Court rules in favor of victim’s family in Adnan Syed’s ‘Serial’ case
An appellate court has ruled a lower court did not give the family of the murder victim enough time to attend a court hearing in person that led to the release of Syed.
A Maryland court did not give the family of the murder victim in the case chronicled in the hit podcast “Serial” enough time to attend a court hearing in person that led to Adnan Syed’s release, a Maryland appellate court ruled Tuesday, and it ordered a new hearing to be held.
Though Syed’s conviction has been reinstated, he will not be taken back into custody.
In a 2-1 decision, the Appellate Court of Maryland ruled the state’s law provides victims with the right to prior notice of the hearing on a motion to vacate convictions, and that right was violated in the case of the family of Hae Min Lee, Syed’s ex-girlfriend and high school classmate who died more than two decades ago.
The court ruled that giving her brother, Young Lee, only one business day before the hearing was “insufficient time to reasonably allow Mr. Lee, who lived in California, to attend the hearing in person,” and required him to attend the hearing remotely.
“Allowing a victim entitled to attend a court proceeding to attend in person, when the victim makes that request and all other persons involved in the hearing appear in person, is consistent with the constitutional requirement that victims be treated with dignity and respect,” the court ruled.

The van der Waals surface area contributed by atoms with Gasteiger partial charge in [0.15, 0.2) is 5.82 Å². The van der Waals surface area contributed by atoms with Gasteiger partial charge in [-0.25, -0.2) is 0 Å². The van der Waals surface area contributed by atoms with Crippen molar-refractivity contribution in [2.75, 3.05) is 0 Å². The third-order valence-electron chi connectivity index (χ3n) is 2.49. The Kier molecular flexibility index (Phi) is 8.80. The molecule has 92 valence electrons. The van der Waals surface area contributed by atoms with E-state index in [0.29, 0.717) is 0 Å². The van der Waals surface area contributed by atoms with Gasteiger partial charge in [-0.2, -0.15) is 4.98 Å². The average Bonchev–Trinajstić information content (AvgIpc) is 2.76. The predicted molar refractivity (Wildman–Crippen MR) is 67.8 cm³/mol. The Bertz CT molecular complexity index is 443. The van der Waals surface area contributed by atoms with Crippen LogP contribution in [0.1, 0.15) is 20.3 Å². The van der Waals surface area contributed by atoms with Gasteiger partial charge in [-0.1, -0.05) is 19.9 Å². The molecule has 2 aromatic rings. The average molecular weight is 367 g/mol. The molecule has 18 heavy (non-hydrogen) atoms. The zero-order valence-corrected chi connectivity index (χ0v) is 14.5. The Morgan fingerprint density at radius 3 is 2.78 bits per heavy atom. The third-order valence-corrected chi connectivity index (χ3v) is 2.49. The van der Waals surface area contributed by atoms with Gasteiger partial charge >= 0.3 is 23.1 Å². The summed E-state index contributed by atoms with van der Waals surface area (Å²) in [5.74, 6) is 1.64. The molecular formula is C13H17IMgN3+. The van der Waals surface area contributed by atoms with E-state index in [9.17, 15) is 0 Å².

The court ruled it is obligated to remedy the lower court’s violations, “as long we can do so without violating Mr. Syed’s right to be free from double jeopardy.”
“We can do that, and accordingly, we vacate the circuit court’s order vacating Mr. Syed’s convictions, which results in the reinstatement of the original convictions and sentence,” the ruling said. “We remand for a new, legally compliant, and transparent hearing on the motion to vacate, where Mr. Lee is given notice of the hearing that is sufficient to allow him to attend in person, evidence supporting the motion to vacate is presented, and the court states its reasons in support of its decision.”
The family had asked the court for a redo of the September hearing that led to Syed’s release.
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